Water is found in wood in three forms. Free water is found in its liquid state in the cell cavities or lumens of wood. Water vapor may also be present in the air within cell lumens. Bound water is found as a part of the cell wall materials. As wet wood dries, free water leaves the lumens before bound water. Water can be removed from wood fairly easily up to the point where wood reaches its fiber saturation point (FSP). The FSP is defined as that MC where the cell wall is completely saturated with (bound) water, but no liquid water is present in the cell lumens.
Wood does not start to shrink until it has dried below its FSP. FSP for most wood species falls in the range of 25 to 30% MC. It becomes increasingly hard to remove water from wood after reaching the FSP. Remember, it is only after water begins to leave the cell walls that the wood begins to shrink and its strength begins to increase.
How Wood Dries
Wood will seek an equilibrium moisture content (EMC) in relation to the relative humidity (RH) and temperature of its surroundings. That is, as wood is dried below its FSP, the amount of moisture leaving the wood will be determined by the relative humidity of the atmosphere surrounding the wood. For wood to air dry, the moisture content of the air must be less than that of the wood.
Lumber drying is usually accomplished by evaporating the moisture from the surface of the wood. Wood dries “from the outside in”; that is, the surface of the wood must be drier than the interior if moisture is to be removed. Moisture will move from an area of higher moisture content to an area of lower moisture content within the wood. When the surface moisture evaporates from the sides or ends, moisture moves from the interior toward these locations. This process continues until the wood reaches its EMC. At this point the moisture content is equal throughout the piece of wood. Thicker lumber exposed to the same drying conditions will take longer to reach its EMC than thinner lumber.
Wood dries along the grain up to 15 times faster than across the grain. Therefore, a board will dry at a faster rate from its ends. However, because a board is usually many times longer than it is thick, most of the moisture loss occurs across the grain and out the surfaces of the piece. In other words, the moisture travels across the grain at a slower rate, but it has to cross a much shorter distance and, except near the ends of the board, it dries more through the surfaces.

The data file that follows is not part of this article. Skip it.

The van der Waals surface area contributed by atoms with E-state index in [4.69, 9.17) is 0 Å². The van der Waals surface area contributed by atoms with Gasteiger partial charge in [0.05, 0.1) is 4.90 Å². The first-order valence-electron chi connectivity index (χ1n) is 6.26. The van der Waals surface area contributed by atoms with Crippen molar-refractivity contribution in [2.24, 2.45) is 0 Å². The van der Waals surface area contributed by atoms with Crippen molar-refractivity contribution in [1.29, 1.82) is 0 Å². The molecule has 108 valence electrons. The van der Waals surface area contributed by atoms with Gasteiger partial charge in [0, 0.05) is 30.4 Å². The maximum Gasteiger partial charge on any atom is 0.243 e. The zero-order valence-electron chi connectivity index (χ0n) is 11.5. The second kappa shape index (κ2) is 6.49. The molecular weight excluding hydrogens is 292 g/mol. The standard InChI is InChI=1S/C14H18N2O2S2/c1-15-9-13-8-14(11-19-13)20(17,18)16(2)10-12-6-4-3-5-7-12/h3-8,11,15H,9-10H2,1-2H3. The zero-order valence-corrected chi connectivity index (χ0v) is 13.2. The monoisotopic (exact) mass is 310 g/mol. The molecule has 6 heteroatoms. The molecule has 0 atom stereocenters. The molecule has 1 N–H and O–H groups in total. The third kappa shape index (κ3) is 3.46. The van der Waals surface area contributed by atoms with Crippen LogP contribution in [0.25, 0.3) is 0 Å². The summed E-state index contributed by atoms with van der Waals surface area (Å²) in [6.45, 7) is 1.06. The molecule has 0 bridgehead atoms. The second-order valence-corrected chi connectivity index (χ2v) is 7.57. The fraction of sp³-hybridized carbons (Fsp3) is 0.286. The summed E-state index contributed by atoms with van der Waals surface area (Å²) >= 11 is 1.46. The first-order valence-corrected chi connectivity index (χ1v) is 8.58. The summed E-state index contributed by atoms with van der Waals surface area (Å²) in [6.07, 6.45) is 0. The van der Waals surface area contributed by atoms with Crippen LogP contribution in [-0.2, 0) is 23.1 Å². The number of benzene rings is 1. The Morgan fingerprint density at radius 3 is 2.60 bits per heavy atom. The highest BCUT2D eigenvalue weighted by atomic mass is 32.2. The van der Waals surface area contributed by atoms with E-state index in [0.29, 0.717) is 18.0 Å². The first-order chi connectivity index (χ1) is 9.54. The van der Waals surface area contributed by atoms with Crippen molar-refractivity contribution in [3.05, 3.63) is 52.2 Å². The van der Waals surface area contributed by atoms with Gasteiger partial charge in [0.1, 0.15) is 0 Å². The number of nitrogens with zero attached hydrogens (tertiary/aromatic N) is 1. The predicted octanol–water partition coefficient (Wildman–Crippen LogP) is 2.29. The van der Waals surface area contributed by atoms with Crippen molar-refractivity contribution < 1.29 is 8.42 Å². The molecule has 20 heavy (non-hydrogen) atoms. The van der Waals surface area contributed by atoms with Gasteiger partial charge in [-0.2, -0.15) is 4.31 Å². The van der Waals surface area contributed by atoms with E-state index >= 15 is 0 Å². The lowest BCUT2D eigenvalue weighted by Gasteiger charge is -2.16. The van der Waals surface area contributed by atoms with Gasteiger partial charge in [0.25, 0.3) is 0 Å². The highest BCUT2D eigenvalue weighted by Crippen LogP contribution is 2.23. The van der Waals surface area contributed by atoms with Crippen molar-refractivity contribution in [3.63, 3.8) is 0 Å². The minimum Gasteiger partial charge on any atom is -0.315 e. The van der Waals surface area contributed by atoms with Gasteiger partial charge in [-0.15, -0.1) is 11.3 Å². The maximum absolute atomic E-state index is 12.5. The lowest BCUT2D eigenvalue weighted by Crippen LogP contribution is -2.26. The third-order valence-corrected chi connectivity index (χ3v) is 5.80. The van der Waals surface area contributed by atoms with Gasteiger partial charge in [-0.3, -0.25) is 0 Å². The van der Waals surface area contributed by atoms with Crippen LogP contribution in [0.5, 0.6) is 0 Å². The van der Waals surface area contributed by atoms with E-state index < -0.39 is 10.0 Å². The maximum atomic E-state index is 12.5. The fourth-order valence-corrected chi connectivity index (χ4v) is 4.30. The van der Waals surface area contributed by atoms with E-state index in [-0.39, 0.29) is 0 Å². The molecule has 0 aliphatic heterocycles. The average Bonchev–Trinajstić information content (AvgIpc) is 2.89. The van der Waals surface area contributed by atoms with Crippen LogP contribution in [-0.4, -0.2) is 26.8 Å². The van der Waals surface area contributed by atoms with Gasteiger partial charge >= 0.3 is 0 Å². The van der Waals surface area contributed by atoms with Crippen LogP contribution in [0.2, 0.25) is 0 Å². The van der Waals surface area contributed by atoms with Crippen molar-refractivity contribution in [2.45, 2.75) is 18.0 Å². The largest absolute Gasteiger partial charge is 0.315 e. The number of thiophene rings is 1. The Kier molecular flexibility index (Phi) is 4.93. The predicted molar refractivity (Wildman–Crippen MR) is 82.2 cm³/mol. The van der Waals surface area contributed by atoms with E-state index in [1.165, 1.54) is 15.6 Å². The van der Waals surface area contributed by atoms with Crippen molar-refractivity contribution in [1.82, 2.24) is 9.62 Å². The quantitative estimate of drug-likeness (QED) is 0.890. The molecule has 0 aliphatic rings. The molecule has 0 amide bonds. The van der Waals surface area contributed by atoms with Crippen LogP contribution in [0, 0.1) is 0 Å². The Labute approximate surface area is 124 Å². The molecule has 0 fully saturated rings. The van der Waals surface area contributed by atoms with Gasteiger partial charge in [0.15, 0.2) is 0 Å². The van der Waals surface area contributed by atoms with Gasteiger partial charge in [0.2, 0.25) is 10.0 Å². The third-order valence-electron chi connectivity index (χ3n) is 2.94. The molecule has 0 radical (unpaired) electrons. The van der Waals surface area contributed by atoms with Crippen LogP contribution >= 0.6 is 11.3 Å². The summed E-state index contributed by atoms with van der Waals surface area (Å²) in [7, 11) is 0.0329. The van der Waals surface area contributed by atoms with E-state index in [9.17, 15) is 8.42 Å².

The rate at which lumber dries is controlled both by the rate of evaporation from the surface and by the rate of movement of the water within the piece. As long as the moisture can move from the interior to the surface at a fast enough rate to keep the surface moist, the drying rate will be increased if the surface evaporation rate is increased.
This can be accomplished by:
Increasing the air across the surface of the wood. As long as the RH is low enough, the air will continue to dry all exposed surfaces of the wood.
Increasing the temperature of the air surrounding the wood. Warmer air holds more moisture; by increasing the temperature, the moisture-carrying ability of the air is increased.
Reducing the RH of the air. Water evaporates faster into the drier air.
When I'm working on a project I basically am living in a kiln, sanding, curing, drying, finishing, voicing, and most importantly listening to the sound of what the process is giving me. Sometimes this gets me in trouble because I know people want and need deadlines, but in my world the product tells me when it is done and those of you who heard the difference between finished and not can tell big time.
An evaporate environment makes the difference between good and bad, and between better and extraordinary.
Let me give you another example: Many people think that these heavy MDF cabs are the strongest cabs out there. Not so! a big heavy MDF cab done in a moist shop will not be able to withstand nearly the amount of shock that a thin dry piece of wood will. The more the wood is dried the stronger it becomes. This is what separates the hobbyist from a pro in the world of music reproduction.
So as I get into The Tunable Room the first and deal breaking subject is "understanding dry"